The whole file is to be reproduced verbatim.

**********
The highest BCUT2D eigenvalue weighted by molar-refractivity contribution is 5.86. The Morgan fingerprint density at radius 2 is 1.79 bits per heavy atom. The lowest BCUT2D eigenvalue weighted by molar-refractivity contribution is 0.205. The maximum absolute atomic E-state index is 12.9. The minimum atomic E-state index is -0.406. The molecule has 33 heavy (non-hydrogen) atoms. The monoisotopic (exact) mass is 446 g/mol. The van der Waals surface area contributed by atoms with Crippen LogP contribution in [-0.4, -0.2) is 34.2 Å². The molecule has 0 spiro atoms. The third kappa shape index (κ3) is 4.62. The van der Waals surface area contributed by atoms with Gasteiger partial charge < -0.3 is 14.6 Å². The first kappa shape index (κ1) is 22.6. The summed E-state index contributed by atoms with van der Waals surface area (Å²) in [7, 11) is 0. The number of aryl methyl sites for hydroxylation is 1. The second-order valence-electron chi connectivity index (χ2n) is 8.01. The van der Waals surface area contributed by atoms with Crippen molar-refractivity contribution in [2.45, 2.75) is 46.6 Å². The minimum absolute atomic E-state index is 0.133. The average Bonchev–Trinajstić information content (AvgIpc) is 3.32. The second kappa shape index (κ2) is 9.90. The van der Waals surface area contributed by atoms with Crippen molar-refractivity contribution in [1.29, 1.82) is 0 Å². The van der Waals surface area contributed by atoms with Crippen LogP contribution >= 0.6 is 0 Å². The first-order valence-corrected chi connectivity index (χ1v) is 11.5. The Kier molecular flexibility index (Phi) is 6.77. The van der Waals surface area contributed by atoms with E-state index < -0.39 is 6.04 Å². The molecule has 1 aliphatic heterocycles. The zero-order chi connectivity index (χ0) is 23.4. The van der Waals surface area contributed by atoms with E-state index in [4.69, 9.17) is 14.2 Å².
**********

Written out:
The highest BCUT2D eigenvalue weighted by molar-refractivity contribution is 5.86. The Morgan fingerprint density at radius 2 is 1.79 bits per heavy atom. The lowest BCUT2D eigenvalue weighted by molar-refractivity contribution is 0.205. The maximum absolute atomic E-state index is 12.9. The minimum atomic E-state index is -0.406. The molecule has 33 heavy (non-hydrogen) atoms. The monoisotopic (exact) mass is 446 g/mol. The van der Waals surface area contributed by atoms with Crippen LogP contribution in [-0.4, -0.2) is 34.2 Å². The molecule has 0 spiro atoms. The third kappa shape index (κ3) is 4.62. The van der Waals surface area contributed by atoms with Gasteiger partial charge < -0.3 is 14.6 Å². The first kappa shape index (κ1) is 22.6. The summed E-state index contributed by atoms with van der Waals surface area (Å²) in [7, 11) is 0. The number of aryl methyl sites for hydroxylation is 1. The second-order valence-electron chi connectivity index (χ2n) is 8.01. The van der Waals surface area contributed by atoms with Crippen molar-refractivity contribution in [2.45, 2.75) is 46.6 Å². The minimum absolute atomic E-state index is 0.133. The average Bonchev–Trinajstić information content (AvgIpc) is 3.32. The second kappa shape index (κ2) is 9.90. The van der Waals surface area contributed by atoms with Crippen molar-refractivity contribution in [1.29, 1.82) is 0 Å². The van der Waals surface area contributed by atoms with Crippen LogP contribution >= 0.6 is 0 Å². The first-order valence-corrected chi connectivity index (χ1v) is 11.5. The Kier molecular flexibility index (Phi) is 6.77. The van der Waals surface area contributed by atoms with E-state index < -0.39 is 6.04 Å². The molecule has 1 aliphatic heterocycles. The zero-order chi connectivity index (χ0) is 23.4. The van der Waals surface area contributed by atoms with E-state index in [4.69, 9.17) is 14.2 Å².